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MEDIA RELEASE: Backlog Plan Lacks Details, Ignores Allied Health Staffing Crisis


Critical Shortages in Imaging Technologists, Rehabilitation Staff, and Other Key Disciplines Left Unaddressed

December 8, 2021 Winnipeg MB – The Manitoba Association of Health Care Professionals (MAHCP) is concerned about a lack of commitment to address critical staffing shortages in the Manitoba Government’s plan to tackle the growing surgical and diagnostics backlog, which now includes over 80,000 diagnostic imaging tests such as CT scans, ultrasound, and other critical procedures.

“Staffing is at a critical level, and the current staff don’t have any more to give. We’re still seeing no acknowledgment from government that we need more allied health professionals to do the job,” said Bob Moroz, MAHCP President.

“We need allied health staffing to be prioritized or else any plans to address the backlog will not be effective and put Manitobans at risk.”

Average wait times for diagnostic imaging tests remain alarmingly high: MRI (18 weeks), CT scans (18 weeks), Ultrasound (18 weeks), and bone density tests (33 weeks). Wait times in some rural and northern Manitoba areas are much worse, with ultrasound wait times currently reaching a full year in Thompson, and nearly as long in The Pas.

According to Doctors Manitoba’s June report, which first identified the backlog, 83% of Radiologists identified lack of allied health staff as a “significant barrier to addressing the backlog for diagnostic imaging.”

In addition to diagnostics, any increase in surgical capacity will require a significant capacity increase in post-operative rehabilitation performed by physiotherapists, occupational therapists and other key disciplines. These services are considered essential to successful rehabilitation after major surgery, particularly with hip, knee and other orthopedic surgeries. However, outpatient rehabilitation services were cut in 2017 and have not been restored. Recent media reports have identified significant shortages in inpatient rehabilitation staff as well, which echoes what MAHCP is hearing from the frontlines.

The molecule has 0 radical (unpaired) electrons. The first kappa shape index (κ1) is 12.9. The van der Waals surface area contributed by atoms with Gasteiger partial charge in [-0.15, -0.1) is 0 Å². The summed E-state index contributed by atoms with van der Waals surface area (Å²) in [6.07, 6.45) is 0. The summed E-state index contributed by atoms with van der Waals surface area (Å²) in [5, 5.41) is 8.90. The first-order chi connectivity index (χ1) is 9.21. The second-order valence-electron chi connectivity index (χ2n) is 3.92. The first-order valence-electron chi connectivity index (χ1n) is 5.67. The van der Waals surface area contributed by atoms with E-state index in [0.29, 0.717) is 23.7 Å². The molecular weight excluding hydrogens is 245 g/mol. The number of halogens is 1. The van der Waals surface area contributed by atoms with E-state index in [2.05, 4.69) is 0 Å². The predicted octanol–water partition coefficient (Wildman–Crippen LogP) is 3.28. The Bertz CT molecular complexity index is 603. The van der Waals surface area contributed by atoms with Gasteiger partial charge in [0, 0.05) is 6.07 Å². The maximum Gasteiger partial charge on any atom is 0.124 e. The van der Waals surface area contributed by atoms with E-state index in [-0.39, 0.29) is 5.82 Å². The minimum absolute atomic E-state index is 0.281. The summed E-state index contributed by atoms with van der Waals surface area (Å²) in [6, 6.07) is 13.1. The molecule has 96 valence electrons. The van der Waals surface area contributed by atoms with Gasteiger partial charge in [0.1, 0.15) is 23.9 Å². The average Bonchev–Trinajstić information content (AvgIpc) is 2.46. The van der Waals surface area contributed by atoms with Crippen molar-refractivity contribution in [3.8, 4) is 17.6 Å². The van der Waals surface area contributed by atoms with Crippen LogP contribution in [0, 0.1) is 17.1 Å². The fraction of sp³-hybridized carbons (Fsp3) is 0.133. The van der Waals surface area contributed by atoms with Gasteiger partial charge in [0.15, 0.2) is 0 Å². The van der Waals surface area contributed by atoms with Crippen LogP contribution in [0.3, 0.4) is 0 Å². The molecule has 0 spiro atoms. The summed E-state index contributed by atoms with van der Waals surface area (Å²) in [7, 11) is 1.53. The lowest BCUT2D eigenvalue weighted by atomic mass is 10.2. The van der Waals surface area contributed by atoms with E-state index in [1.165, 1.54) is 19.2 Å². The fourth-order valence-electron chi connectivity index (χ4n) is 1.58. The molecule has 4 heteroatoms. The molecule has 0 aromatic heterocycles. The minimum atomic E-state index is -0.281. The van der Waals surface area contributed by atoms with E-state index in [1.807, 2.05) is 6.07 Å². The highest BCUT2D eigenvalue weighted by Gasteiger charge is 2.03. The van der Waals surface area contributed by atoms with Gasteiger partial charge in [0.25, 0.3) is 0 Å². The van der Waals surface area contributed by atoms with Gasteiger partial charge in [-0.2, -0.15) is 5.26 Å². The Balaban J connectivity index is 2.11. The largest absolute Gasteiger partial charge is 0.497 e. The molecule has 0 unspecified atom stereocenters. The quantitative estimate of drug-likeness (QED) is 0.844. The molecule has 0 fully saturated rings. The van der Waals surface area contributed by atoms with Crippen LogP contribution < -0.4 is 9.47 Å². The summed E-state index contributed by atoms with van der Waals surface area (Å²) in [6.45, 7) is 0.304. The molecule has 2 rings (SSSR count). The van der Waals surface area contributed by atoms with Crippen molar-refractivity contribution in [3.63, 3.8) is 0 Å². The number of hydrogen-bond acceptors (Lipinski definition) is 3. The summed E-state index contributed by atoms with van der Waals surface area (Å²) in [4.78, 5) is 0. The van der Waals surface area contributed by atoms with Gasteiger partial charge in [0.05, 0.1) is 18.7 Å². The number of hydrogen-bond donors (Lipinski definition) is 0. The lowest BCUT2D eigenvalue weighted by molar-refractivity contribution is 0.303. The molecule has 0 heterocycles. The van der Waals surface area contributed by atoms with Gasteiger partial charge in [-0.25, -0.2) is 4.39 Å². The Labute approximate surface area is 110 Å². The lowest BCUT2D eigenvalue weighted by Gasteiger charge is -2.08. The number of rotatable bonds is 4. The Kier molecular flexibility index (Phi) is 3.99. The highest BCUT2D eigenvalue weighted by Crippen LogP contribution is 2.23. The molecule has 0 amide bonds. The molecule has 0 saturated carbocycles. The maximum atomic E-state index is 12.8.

“Physiotherapists, occupational therapists and other allied health disciplines are essential to get post-operative patients back on their feet and return home safely,” said Moroz.

“We’re hearing about patients sent home from hospital and unable to get up their front steps because the rehab staff at hospital didn’t have enough time with them, despite the best efforts of staff. There just aren’t enough of these skilled professionals to do the job. It’s not only distressing, but it’s dangerous.”

MAHCP wrote to then Health Minister Stefanson in July regarding the backlog, and again to Premier Stefanson in early November. No response to either letter has been received to date.

“We were hoping for a strong commitment to address the critical staffing shortages in allied health that are keeping Manitobans waiting for essential health care. We need solutions to recruit and retain the health care professionals we need, and we’re not being consulted or considered. That needs to change. ”

The Manitoba Association of Health Care Professionals is a union representing over 6500 allied health professionals working in more than 190 disciplines across Manitoba. For more information on MAHCP visit www.mahcp.ca.


For all media requests/interviews please contact:
Amy Tuckett-McGimpsey (she/her), Communications Officer
|Cell: 431-337-3440 | Email: amy@mahcp.ca



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